Book Review: The Irishness of Irish Music – John O’Flynn

Book Review: The Irishness of Irish Music – John O’Flynn

The Irishness of Irish Music – John O’Flynn / Ashgate (Surrey and Vermont, 2009)

It is a fact that music genres which originate outside Ireland tend not to be regarded as ‘Irish’. While this need not question the nationality of composers and performers where they are Irish, nevertheless it can and is often used carelessly to take a defensive swipe at difference and change. In this book John O’Flynn’s concern is that ignoring diversity denies cultural reality. His position is that the very Irishness of what has been regarded for the last century as ‘Irish’ music is suspect: ‘…constructed … filtered out … from the totality of music … across a range of social groups’. Further, classical and traditional are seen to ‘contest the national-cultural field in respect of emblematic status, institutional /educational support and other material resources’, a cabal of ‘national elite groups’ which ‘effectively coalesce to exclude popular music from any consideration of Irishness or Irish culture’.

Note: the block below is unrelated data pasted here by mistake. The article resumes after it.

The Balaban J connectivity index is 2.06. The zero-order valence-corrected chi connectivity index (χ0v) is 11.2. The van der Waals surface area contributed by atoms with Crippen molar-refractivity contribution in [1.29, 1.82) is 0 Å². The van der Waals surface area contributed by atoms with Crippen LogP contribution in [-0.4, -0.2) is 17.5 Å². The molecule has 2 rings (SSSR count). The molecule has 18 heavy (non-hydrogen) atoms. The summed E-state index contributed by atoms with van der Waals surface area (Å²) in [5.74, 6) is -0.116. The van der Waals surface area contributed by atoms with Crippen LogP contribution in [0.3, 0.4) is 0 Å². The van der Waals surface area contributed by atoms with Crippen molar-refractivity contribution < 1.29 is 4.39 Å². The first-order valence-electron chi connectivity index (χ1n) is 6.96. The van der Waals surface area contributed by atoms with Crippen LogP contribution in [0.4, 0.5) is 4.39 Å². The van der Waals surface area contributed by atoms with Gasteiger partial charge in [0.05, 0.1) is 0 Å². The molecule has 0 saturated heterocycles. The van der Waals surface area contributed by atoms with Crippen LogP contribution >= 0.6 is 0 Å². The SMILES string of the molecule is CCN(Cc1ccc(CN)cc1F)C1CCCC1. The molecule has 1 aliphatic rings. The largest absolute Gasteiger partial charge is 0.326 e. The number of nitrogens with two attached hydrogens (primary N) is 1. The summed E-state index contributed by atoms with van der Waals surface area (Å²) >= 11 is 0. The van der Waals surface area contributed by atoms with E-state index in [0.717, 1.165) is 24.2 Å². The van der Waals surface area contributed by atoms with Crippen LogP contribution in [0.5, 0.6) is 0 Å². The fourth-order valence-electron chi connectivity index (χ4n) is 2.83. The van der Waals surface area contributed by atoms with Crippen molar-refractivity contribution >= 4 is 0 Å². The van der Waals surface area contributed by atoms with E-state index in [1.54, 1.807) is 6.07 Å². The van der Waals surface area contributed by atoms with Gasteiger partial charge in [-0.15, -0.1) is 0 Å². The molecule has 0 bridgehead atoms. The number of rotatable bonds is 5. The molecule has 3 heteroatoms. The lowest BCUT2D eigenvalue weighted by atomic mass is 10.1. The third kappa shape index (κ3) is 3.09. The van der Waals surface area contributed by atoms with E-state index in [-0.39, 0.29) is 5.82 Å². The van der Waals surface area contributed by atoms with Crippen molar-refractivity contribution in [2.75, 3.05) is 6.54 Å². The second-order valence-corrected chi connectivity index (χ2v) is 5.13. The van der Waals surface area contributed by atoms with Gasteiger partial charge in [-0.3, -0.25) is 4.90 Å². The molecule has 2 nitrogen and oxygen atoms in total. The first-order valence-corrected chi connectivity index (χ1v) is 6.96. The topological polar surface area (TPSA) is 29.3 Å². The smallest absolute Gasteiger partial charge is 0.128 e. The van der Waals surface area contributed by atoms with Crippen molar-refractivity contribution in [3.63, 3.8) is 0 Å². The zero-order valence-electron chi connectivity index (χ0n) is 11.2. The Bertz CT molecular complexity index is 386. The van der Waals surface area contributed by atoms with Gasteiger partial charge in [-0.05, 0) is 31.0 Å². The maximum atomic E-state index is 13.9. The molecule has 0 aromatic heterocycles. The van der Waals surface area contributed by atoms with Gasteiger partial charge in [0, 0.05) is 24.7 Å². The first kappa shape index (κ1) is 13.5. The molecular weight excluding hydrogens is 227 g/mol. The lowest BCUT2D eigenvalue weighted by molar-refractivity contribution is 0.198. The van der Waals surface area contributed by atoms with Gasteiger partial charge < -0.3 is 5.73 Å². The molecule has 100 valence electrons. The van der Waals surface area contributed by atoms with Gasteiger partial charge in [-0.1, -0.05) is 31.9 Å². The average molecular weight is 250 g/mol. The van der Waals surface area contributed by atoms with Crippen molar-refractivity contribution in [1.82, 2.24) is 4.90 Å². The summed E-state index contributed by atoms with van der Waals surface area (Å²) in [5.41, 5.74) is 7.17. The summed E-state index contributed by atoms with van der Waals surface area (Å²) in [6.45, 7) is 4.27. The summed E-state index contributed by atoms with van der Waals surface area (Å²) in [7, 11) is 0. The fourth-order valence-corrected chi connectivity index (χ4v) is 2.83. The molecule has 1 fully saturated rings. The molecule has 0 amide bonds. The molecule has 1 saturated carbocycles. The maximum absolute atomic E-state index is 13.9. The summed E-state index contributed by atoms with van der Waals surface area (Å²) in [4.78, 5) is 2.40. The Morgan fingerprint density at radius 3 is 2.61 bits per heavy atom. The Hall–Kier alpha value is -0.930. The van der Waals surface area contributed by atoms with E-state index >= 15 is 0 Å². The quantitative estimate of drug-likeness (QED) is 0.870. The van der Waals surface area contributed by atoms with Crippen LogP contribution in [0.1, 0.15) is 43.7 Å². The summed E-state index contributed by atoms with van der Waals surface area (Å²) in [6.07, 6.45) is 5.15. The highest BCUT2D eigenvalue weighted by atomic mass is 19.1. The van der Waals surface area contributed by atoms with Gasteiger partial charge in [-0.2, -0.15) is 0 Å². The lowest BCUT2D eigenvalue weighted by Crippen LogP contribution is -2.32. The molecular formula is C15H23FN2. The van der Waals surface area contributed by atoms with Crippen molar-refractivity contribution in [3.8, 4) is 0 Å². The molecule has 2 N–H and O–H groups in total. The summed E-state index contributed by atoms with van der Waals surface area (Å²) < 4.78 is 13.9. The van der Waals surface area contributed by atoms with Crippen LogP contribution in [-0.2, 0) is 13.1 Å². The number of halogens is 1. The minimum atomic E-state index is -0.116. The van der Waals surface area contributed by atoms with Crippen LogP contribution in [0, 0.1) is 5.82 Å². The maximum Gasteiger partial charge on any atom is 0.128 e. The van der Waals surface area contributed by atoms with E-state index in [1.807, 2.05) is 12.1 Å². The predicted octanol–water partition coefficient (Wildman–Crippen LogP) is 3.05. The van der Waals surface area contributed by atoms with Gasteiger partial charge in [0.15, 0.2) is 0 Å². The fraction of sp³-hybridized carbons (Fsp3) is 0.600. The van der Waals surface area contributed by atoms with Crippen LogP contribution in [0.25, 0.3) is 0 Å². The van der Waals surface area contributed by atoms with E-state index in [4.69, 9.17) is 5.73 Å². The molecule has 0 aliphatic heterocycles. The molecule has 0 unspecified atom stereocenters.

Strong stuff this in which no quarter is given to ‘the phenomenon’ in the late twentieth century of ‘…the rise and rise of traditional-derived Irish music productions’. For the author, traditional music’s ‘organic Irishness’ is no more than a competitor with the ‘respectability’ of classical music for a pole position which neither deserves, since, he says, overall ‘they represent a very small part of the field of music production in contemporary Irish society…’. Further, the term ‘Irish’ for just the one form of music is invalid, he says, in that ‘many of the cultural mediators who allude to and assume the inherent ethnicity of Irish music, do so by presuming a number of essential qualities for Irish people and Irish music alike’.